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Cleaner Wax Vs Polish (Pros & Cons)

Image Credit: Adam Chandler via Flickr

Image Credit: Adam Chandler via Flickr

Cleaner Wax Vs Polish (Pros & Cons)

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Cleaner wax is what is referred to as an all-in-one product. It allows you to polish and wax your vehicle in one step. Polish is a dedicated product that is tailored to do one thing and one thing only, polish paint.

When you try to make a product do more than one task, it usually has to compromise a bit to make that happen. That’s true with cleaner waxes, but that doesn’t mean you should avoid them. They can really be a huge timesaver.

Keep reading to learn whether they’re right for you or if a polish is a better choice.

Cleaner Wax Vs Polish

Cleaner waxes and polish are different but perform some of the same tasks.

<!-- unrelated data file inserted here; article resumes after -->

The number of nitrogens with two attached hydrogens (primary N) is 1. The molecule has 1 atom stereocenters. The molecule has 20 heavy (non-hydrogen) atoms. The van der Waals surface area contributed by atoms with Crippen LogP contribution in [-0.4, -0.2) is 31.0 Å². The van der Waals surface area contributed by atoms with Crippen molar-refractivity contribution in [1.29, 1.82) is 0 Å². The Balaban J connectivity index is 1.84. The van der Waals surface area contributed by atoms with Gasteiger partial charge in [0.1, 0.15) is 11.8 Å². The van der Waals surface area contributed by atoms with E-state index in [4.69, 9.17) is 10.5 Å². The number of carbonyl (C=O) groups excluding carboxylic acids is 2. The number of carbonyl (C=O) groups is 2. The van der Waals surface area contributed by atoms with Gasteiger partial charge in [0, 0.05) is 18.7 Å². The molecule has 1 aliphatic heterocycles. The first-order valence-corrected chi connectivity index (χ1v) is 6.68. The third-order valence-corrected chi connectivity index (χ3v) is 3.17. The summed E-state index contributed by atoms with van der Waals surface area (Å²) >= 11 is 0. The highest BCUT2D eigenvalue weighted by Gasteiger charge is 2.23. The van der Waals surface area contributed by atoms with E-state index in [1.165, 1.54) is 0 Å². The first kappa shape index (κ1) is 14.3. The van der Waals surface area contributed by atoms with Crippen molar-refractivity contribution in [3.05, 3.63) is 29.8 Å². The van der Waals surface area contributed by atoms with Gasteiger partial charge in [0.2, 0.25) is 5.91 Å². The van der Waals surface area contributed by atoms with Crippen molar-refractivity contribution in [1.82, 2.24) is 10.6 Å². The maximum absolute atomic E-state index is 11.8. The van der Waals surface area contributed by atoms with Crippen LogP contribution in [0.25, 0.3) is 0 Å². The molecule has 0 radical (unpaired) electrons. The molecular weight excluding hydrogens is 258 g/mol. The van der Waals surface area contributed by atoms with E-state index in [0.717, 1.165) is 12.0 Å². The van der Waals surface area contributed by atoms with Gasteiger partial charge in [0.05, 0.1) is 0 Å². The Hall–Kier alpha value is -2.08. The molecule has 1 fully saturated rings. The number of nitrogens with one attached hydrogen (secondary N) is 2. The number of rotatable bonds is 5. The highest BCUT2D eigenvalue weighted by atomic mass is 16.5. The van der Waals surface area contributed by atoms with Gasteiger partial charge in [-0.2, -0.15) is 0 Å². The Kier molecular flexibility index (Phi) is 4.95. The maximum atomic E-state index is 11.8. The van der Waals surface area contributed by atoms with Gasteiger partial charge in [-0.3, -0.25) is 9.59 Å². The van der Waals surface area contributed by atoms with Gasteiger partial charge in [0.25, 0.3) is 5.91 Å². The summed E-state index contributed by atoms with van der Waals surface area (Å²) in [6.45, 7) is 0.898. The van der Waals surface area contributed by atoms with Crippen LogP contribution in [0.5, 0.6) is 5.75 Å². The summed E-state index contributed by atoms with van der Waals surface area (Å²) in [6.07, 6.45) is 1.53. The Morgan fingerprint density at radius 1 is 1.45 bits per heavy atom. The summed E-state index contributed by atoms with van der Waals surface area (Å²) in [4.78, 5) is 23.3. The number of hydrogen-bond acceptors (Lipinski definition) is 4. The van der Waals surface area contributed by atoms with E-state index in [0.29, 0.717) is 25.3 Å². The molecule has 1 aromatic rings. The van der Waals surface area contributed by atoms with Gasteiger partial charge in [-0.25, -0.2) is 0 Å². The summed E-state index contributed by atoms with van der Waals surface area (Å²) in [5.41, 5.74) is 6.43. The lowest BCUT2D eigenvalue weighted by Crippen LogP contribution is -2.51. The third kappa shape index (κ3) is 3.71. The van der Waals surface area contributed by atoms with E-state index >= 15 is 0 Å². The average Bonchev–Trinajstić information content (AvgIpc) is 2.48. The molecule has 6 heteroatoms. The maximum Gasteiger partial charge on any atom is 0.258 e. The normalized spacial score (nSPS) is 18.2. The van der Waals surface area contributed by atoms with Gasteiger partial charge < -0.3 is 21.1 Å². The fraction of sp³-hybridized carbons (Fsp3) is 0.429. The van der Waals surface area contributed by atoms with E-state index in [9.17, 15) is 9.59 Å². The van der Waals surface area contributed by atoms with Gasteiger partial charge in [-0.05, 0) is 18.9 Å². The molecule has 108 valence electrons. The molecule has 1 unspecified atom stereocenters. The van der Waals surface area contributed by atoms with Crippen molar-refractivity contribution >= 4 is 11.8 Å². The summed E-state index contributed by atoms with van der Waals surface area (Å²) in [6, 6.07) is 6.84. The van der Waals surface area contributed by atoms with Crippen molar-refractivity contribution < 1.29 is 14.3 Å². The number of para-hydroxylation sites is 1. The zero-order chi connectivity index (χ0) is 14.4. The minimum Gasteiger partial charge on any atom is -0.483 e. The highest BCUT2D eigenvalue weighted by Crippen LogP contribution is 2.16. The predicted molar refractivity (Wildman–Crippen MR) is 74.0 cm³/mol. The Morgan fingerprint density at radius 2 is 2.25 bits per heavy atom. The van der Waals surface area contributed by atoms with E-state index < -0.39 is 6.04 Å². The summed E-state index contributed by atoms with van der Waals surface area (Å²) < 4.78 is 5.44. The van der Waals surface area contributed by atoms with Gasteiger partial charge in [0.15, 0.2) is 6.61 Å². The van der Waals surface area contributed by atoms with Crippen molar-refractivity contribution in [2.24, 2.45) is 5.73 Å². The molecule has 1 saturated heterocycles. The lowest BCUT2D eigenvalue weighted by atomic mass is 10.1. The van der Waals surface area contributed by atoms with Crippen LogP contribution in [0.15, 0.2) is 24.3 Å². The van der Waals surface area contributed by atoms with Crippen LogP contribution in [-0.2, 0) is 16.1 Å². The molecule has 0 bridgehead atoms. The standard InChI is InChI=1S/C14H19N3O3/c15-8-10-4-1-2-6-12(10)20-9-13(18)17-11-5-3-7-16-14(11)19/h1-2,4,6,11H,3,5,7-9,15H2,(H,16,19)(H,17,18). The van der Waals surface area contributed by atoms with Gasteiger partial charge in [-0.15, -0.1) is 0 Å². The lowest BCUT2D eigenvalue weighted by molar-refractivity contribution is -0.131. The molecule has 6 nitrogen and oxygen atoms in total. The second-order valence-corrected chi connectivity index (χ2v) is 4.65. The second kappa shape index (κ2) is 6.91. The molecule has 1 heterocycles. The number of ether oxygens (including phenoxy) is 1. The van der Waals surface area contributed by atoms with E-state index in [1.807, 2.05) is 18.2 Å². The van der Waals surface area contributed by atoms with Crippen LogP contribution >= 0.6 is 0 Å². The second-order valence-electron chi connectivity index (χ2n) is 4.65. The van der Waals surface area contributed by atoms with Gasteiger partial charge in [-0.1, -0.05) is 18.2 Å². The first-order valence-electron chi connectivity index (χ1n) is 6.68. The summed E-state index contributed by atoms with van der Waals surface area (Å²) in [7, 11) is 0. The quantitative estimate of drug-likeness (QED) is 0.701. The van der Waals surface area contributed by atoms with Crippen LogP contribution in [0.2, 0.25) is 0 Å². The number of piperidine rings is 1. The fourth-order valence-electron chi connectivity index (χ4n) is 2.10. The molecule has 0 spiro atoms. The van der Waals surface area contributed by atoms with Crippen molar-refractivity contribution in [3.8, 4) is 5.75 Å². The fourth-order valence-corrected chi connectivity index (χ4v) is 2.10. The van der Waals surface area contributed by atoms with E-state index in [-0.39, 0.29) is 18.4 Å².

Polish is a mild abrasive that is used to remove defects in car paint such as very light scratches, light oxidation, fine swirl marks, and surface bonded contaminants.

Cleaner wax is also a very mild abrasive that is used to remove imperfections in your car’s paint job, but it also leaves behind a protective car wax that is mixed in with the abrasives. The point of a cleaner wax is to turn two tedious jobs into a single job.

When To Use Cleaner Wax

Cleaner wax is meant to combine the process of polishing and waxing into a single task. One step products such as cleaner wax are handy detailing products that can remove surface contaminants and paint defects while providing protection to the clear coat when finished.

If you need mild paint correction but want to turn a big job that will need to be performed twice into a single job, this is the product for you.